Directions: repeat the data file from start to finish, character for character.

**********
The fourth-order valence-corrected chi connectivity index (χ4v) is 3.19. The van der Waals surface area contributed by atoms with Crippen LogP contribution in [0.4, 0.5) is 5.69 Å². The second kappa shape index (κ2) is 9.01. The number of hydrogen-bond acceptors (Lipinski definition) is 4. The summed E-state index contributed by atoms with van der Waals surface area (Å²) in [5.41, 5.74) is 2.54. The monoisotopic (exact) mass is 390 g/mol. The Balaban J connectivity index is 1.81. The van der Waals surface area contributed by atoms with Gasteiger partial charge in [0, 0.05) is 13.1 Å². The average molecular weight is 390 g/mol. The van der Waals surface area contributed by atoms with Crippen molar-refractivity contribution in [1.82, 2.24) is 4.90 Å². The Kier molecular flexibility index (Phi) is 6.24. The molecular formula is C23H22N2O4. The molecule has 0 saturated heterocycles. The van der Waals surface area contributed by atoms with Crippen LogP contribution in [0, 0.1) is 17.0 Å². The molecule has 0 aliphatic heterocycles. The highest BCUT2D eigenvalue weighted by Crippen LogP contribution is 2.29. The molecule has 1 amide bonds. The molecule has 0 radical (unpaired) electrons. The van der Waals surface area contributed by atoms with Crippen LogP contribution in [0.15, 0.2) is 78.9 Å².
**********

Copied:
The fourth-order valence-corrected chi connectivity index (χ4v) is 3.19. The van der Waals surface area contributed by atoms with Crippen LogP contribution in [0.4, 0.5) is 5.69 Å². The second kappa shape index (κ2) is 9.01. The number of hydrogen-bond acceptors (Lipinski definition) is 4. The summed E-state index contributed by atoms with van der Waals surface area (Å²) in [5.41, 5.74) is 2.54. The monoisotopic (exact) mass is 390 g/mol. The Balaban J connectivity index is 1.81. The van der Waals surface area contributed by atoms with Gasteiger partial charge in [0, 0.05) is 13.1 Å². The average molecular weight is 390 g/mol. The van der Waals surface area contributed by atoms with Crippen molar-refractivity contribution in [1.82, 2.24) is 4.90 Å². The Kier molecular flexibility index (Phi) is 6.24. The molecular formula is C23H22N2O4. The molecule has 0 saturated heterocycles. The van der Waals surface area contributed by atoms with Crippen LogP contribution in [0, 0.1) is 17.0 Å². The molecule has 0 aliphatic heterocycles. The highest BCUT2D eigenvalue weighted by Crippen LogP contribution is 2.29. The molecule has 1 amide bonds. The molecule has 0 radical (unpaired) electrons. The van der Waals surface area contributed by atoms with Crippen LogP contribution in [0.15, 0.2) is 78.9 Å².